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Will an Ivy Plant Last Through the Winter?

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Ivy plants not only last through the winter, but some stay evergreen during the colder months. This splash of color makes them worthy of the landscaping jobs they often perform, such as being ground cover or growing on trellises, walls and arbors.

Types

The cold hardiness an ivy plant displays depends upon the species. Types such as Boston ivy and English ivy survive winters that get as cold as minus 30 degrees Fahrenheit, according to the Missouri Botanical Garden. Others, such as Swedish ivy, are only cold hardy to USDA plant hardiness zone 10. Poison ivy grows to USDA zone 4, where winters see readings as low as minus 30 F.

Geography

Despite their names indicating otherwise, Boston ivy is native to nations such as China and Japan, while English ivy hails from cold regions such as Russia and Scandinavia. Swedish ivy’s name is confusing, since this less-than-cold-hardy species is from South Africa; this explains its lack of affinity to the cold. Poison ivy is native to North America.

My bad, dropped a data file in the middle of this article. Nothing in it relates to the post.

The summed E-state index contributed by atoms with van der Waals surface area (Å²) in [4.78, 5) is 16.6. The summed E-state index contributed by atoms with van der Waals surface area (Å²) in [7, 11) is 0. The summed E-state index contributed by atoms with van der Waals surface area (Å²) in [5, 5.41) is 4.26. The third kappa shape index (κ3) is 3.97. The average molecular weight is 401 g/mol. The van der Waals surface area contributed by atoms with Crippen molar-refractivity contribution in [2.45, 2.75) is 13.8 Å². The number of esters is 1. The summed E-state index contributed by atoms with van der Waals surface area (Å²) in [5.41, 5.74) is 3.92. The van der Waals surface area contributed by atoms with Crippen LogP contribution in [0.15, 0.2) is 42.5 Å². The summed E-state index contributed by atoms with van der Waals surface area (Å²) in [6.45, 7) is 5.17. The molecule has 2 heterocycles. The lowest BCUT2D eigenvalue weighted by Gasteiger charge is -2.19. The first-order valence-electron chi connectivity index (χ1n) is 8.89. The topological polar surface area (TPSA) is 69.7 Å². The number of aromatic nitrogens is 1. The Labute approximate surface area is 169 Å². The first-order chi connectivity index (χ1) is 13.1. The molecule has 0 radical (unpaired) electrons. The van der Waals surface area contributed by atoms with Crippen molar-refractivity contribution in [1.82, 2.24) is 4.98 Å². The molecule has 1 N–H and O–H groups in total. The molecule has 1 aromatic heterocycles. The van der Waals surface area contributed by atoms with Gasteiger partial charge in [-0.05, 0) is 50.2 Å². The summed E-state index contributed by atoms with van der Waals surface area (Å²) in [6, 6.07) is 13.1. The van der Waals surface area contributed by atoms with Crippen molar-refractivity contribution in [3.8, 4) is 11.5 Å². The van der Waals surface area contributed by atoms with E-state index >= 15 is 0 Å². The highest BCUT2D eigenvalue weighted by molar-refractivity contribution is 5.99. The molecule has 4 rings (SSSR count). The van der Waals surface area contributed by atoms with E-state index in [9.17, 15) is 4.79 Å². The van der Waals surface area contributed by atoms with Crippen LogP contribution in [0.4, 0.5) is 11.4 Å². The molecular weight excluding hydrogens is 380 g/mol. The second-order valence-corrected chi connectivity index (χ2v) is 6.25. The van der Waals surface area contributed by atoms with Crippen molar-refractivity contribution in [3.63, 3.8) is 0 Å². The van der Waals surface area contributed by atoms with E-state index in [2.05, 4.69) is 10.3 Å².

Time Frame

English ivy retains its green leaves during the winter, but the Boston ivy only does so in warmer regions where winter temperatures are somewhat mild. Boston ivy’s leaves turn shades of scarlet and purple before coming off the plant in autumn.

Ivy Plant Last Through The Winter?

One of the most common ground covers in shady garden areas, English ivy is a perennial hardy to U.S. Department of Agriculture plant hardiness zones 4 through 9. Hardy to USDA zones 10 and 11, Swedish ivy will last through the winter in warmer climates. Growing to a height and spread of around 2 to 3 feet, Swedish ivy has trailing stems that do not climb, but rather produce a tall mat of ground cover. Where stems touch the soil, they will take root. This perennial vine is winter-hardy to USDA zones 4 through 8, and can grow to heights of 30 to 50 feet. Three-lobed leaves are usually a glossy dark green but turn scarlet or scarlet-purple in fall.

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